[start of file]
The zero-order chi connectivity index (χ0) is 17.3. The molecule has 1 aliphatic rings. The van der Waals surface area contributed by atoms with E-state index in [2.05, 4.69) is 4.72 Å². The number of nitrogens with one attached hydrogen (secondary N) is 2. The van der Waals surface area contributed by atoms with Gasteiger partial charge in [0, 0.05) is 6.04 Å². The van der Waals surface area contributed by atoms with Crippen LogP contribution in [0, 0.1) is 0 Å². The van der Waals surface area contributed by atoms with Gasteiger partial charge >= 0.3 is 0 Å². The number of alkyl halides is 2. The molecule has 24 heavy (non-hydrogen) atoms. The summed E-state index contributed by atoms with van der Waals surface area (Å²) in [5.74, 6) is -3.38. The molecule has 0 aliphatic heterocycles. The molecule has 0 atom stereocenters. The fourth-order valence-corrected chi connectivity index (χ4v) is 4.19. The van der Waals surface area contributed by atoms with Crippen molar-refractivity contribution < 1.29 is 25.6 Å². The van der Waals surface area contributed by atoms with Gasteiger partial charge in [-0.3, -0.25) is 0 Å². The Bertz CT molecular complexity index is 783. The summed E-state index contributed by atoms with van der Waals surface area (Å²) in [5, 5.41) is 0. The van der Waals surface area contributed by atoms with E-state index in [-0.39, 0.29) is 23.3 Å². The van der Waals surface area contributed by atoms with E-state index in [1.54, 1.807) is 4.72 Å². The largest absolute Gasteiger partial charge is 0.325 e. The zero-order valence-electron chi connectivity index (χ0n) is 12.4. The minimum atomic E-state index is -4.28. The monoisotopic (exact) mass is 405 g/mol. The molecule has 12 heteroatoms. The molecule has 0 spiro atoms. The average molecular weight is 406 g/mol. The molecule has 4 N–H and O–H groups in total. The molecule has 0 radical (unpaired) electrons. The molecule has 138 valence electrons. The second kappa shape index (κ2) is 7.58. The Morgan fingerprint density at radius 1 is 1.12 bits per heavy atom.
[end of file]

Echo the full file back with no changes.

The zero-order chi connectivity index (χ0) is 17.3. The molecule has 1 aliphatic rings. The van der Waals surface area contributed by atoms with E-state index in [2.05, 4.69) is 4.72 Å². The number of nitrogens with one attached hydrogen (secondary N) is 2. The van der Waals surface area contributed by atoms with Gasteiger partial charge in [0, 0.05) is 6.04 Å². The van der Waals surface area contributed by atoms with Crippen LogP contribution in [0, 0.1) is 0 Å². The van der Waals surface area contributed by atoms with Gasteiger partial charge >= 0.3 is 0 Å². The number of alkyl halides is 2. The molecule has 24 heavy (non-hydrogen) atoms. The summed E-state index contributed by atoms with van der Waals surface area (Å²) in [5.74, 6) is -3.38. The molecule has 0 aliphatic heterocycles. The molecule has 0 atom stereocenters. The fourth-order valence-corrected chi connectivity index (χ4v) is 4.19. The van der Waals surface area contributed by atoms with Crippen molar-refractivity contribution < 1.29 is 25.6 Å². The van der Waals surface area contributed by atoms with Gasteiger partial charge in [-0.3, -0.25) is 0 Å². The Bertz CT molecular complexity index is 783. The summed E-state index contributed by atoms with van der Waals surface area (Å²) in [5, 5.41) is 0. The van der Waals surface area contributed by atoms with E-state index in [-0.39, 0.29) is 23.3 Å². The van der Waals surface area contributed by atoms with E-state index in [1.54, 1.807) is 4.72 Å². The largest absolute Gasteiger partial charge is 0.325 e. The zero-order valence-electron chi connectivity index (χ0n) is 12.4. The minimum atomic E-state index is -4.28. The monoisotopic (exact) mass is 405 g/mol. The molecule has 12 heteroatoms. The molecule has 0 spiro atoms. The average molecular weight is 406 g/mol. The molecule has 4 N–H and O–H groups in total. The molecule has 0 radical (unpaired) electrons. The molecule has 138 valence electrons. The second kappa shape index (κ2) is 7.58. The Morgan fingerprint density at radius 1 is 1.12 bits per heavy atom.